Parashreyas, Paraśreyas, Para-shreyas: 1 definition


Parashreyas means something in Hinduism, Sanskrit. If you want to know the exact meaning, history, etymology or English translation of this term then check out the descriptions on this page. Add your comment or reference to a book if you want to contribute to this summary article.

The Sanskrit term Paraśreyas can be transliterated into English as Parasreyas or Parashreyas, using the IAST transliteration scheme (?).

In Hinduism

Vedanta (school of philosophy)

[«previous next»] — Parashreyas in Vedanta glossary
Source: Religious Inclusivism in the Writings of an Early Modern Sanskrit Intellectual (vedanta)

Śuṣkatarka (शुष्कतर्क) [=paraṃ śreyas] (Cf. Śaṅkara) refers to the “highest good” (i.e., liberation).—[...] Independent human reasoning (śuṣkatarka) or experience (anubhava) alone are not conducive to liberation. Therefore, those religious traditions that claim to be based on the inspiration of omniscient founders and/or on extra-Vedic revelations cannot be soteriologically-valid means of liberation. It is essentially on the basis of this argument that Śaṅkara refutes the authority of Buddhist, Jaina, Sāṃkhya, Yoga, Pāśupata and Pāñcarātra traditions in the second adhyāya of his Brahmasūtrabhāṣya. For instance, ad Brahmasūtrabhāṣya 2.2.45, Śaṅkara says that Śāṇḍilya studied Pāñcarātra because he did not find the highest good (paraṃ śreyas, i.e. liberation) in Vedic teachings. Śaṅkara interprets Śāṇḍilya’s attitude as an offense (nindā) to the Veda, and thus rejects the entire Pāñcarātra tradition on the basis that it stands against the Veda (vedapratiṣedha).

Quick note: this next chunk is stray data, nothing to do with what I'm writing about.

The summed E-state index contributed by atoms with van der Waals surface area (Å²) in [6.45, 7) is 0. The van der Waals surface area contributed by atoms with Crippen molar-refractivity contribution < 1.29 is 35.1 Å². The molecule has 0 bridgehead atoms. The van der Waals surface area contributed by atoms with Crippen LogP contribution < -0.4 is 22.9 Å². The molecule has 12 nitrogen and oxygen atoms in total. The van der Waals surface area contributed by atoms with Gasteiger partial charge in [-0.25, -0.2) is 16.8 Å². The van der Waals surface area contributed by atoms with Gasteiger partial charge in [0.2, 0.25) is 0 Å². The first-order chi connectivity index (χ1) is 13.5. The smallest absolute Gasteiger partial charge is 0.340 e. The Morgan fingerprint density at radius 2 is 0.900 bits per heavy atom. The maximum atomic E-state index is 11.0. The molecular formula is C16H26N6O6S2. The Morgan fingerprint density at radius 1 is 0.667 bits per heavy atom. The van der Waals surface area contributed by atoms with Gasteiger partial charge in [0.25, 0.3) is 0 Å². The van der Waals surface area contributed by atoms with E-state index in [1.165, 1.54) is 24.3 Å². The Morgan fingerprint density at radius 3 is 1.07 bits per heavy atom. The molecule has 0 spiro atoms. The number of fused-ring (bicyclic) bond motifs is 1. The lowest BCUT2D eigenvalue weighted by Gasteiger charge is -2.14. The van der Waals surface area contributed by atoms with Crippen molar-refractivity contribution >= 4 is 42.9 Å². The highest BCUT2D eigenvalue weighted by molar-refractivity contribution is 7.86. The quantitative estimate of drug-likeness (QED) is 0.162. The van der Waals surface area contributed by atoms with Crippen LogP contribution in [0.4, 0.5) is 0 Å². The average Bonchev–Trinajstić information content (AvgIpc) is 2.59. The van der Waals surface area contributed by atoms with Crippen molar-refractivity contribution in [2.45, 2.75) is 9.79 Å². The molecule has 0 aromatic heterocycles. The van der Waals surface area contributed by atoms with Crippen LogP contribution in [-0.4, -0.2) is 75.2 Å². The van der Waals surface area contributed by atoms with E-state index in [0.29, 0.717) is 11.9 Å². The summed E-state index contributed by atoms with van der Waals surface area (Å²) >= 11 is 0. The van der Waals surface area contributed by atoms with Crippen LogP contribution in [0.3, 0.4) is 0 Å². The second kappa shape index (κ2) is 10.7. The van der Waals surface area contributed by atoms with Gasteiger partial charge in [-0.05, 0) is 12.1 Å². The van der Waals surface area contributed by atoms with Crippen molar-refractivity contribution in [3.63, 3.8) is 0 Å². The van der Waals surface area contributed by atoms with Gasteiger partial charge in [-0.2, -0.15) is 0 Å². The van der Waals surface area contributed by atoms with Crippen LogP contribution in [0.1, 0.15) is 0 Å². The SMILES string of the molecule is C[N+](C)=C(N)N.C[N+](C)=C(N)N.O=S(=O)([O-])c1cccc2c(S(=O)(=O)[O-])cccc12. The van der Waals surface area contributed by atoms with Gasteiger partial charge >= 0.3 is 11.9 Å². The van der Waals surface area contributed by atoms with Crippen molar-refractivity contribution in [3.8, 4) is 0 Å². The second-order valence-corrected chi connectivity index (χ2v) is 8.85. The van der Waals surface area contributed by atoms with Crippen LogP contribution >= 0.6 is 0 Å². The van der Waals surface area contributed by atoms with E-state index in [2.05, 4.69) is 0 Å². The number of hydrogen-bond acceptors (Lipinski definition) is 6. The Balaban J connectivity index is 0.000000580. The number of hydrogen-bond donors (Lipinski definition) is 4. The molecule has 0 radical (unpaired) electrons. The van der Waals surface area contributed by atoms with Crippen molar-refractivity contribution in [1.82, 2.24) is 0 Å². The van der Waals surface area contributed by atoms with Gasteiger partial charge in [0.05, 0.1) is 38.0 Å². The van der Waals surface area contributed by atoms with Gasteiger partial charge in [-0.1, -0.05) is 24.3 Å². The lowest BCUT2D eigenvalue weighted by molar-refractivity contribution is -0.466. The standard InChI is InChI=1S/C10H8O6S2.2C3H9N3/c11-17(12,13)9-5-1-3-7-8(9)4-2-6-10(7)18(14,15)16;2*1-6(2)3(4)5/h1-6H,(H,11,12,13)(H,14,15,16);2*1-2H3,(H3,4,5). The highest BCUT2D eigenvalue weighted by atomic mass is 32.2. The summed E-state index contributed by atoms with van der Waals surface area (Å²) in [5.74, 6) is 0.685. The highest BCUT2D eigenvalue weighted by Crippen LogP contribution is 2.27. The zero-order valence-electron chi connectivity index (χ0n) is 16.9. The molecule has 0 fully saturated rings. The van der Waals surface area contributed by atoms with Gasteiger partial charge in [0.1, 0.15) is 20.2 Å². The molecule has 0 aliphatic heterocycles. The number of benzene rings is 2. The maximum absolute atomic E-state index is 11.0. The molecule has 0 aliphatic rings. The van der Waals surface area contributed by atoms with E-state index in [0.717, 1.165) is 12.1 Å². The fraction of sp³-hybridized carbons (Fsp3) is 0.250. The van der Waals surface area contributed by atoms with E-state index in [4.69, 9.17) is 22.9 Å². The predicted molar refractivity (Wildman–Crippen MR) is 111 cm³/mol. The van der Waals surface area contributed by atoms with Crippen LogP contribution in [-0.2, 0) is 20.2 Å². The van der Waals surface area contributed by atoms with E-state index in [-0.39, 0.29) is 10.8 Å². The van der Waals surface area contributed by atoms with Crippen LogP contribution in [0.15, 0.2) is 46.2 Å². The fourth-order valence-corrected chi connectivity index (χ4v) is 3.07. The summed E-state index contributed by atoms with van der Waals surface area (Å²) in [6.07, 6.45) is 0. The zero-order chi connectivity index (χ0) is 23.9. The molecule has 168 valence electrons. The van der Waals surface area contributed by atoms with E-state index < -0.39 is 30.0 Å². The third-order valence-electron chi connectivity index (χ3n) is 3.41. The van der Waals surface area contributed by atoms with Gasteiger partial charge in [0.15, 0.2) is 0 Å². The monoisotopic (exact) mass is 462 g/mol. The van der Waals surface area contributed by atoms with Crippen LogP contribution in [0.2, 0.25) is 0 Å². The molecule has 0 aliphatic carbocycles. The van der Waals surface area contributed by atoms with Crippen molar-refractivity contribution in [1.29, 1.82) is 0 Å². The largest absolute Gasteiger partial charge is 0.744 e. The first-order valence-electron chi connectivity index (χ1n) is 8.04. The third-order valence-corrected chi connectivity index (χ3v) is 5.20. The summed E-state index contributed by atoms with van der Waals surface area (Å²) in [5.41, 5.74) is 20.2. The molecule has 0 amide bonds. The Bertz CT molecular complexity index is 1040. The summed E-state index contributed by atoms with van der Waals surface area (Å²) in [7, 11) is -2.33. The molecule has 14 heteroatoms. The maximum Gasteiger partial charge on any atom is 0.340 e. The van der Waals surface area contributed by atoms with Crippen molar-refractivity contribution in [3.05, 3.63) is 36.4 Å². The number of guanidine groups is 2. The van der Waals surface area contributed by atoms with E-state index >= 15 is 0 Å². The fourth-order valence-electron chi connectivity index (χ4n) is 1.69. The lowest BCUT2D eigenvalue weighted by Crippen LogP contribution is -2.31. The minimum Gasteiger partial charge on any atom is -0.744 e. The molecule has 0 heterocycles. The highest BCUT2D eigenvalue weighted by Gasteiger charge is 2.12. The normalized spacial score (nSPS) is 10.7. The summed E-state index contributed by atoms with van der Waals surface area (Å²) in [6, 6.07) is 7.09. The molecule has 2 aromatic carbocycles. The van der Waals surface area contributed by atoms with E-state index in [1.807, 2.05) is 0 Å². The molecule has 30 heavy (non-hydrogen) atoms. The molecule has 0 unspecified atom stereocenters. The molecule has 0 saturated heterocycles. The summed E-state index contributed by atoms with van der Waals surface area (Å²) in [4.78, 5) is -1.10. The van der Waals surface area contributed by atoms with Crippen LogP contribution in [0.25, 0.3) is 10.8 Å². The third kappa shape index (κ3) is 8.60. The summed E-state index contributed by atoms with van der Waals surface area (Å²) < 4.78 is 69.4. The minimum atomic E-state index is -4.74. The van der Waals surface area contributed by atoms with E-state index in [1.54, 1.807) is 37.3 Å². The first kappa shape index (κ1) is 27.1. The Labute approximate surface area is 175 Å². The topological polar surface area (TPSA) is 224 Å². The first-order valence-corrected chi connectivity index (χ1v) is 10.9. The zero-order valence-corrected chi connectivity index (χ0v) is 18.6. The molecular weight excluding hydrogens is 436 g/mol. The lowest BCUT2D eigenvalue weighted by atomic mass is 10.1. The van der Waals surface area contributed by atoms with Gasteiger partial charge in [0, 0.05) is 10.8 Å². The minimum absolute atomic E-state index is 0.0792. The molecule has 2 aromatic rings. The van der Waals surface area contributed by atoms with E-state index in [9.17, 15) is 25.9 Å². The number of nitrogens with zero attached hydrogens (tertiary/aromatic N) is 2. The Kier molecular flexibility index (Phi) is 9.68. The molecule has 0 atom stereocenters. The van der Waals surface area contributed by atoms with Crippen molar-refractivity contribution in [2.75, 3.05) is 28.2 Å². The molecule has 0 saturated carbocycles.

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context information

Vedanta (वेदान्त, vedānta) refers to a school of orthodox Hindu philosophy (astika), drawing its subject-matter from the Upanishads. There are a number of sub-schools of Vedanta, however all of them expound on the basic teaching of the ultimate reality (brahman) and liberation (moksha) of the individual soul (atman).

Discover the meaning of parashreyas or parasreyas in the context of Vedanta from relevant books on Exotic India

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